Help us create a biggest collection of medieval chronicles and manuscripts on line.
#   A   B   C   D   E   F   G   H   I   J   K   L   M   N   O   P   Q   R   S   T   U   V   W   X   Y   Z 
Medieval chronicles, historical sources, history of middle ages, texts and studies

CHARLES G. ADDISON, ESQ. The history of the Knights Templars, Temple Church, and the Temple


Sir John Froissart's Chronicles of England, France, Spain and the Ajoining Countries from the latter part of the reign of Edward II to the coronation of Henry IV in 12 volumes 

Chronicles of Enguerrand De Monstrelet (Sir John Froissart's Chronicles continuation) in 13 volumes 

  Previousall pages


The history of the Knights Templars, Temple Church, and the Temple
page 39

THE KKIGHTS TEMPLARS. se apostle, Be not thou an accuser or a whisperer among the people. But when he knoweth clearly that his brother hath offended, let him gently and with brotherly kindness reprove him in private, according to the commandment of the Lord ; and if be will not hear him, let him take to him another brother, and if he shall take no heed of both, let him be publicly reproved in the assembly before all. For they have indeed much blindness who lake little pains to guard against spite, and thence become swallowed up in the ancient wickedness of the subtle adversary. " LASTLY . We hold it dangerous to all religion to gaze too much on the countenance of women ; and therefore no brother shall presume to kiss neither widow, nor virgin, nor mother, nor sister, nor aunt, nor any other woman. Let the knighthood of Christ shun feminine hisses, through which men have very often been drawn into danger, so that each, with a pure conscience and secure life, may be able to walk everlastingly in the sight of God." * The above rule having been confirmed by a Papal bull, Hugh de Payens proceeded to France, and from thence he came to England, and the following account is given of his arrival, in the Saxon chronicle. " This same year, (A, D . 1128,) Hugh of the Temple came from-Jerusalem to the king in Normandy, and the king received him with much honour, and gave him much treasure in gold and silver, and afterwards he sent him into England, and there he was well received by all good men, and all gave him treasure, and in Scotland also, and they sent in all a great sum in gold and silver by him to Jerusalem, and there went with him and after him so great a number as never before since the days of Pope Urban."f Grants of land, as well as of money, were at the same time made * Ego Joannes Michaelensie, presenile pagina?, jnssu consHu ac venerabilis abbatis Cliirsetallensie, cui créditant ac débitant hoc fuit, humilia scriba ease, divina gratta memi —Cftron. (estere, ut sup. t See ab» Hovedeu apud X script, page 479. Hen. Hunting, ib. page 384.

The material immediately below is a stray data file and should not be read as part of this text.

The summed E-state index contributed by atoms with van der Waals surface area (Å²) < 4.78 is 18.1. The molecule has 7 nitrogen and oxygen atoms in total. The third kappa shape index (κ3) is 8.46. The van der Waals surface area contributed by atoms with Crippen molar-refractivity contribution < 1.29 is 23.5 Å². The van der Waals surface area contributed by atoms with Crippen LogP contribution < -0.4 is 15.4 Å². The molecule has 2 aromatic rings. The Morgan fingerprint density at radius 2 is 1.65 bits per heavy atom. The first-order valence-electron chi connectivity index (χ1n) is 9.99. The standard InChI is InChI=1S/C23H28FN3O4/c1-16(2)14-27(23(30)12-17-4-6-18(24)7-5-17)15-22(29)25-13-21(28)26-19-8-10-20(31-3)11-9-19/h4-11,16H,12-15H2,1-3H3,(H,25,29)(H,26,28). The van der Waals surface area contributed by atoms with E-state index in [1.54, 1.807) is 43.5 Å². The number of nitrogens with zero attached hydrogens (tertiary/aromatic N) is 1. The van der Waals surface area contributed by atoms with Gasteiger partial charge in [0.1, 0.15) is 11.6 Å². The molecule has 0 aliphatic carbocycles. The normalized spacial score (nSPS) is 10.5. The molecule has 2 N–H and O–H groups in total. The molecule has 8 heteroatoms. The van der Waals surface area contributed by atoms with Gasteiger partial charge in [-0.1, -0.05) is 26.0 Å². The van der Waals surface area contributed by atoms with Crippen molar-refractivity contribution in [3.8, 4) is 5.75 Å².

Previous First Next  

"Medievalist" is an educational project designed as a digital collection of chronicles, documents and studies related to the middle age history. All materials from this site are permitted for non commersial use unless otherwise indicated. If you reduplicate documents from here you have to indicate "Medievalist" as a source and place link to us.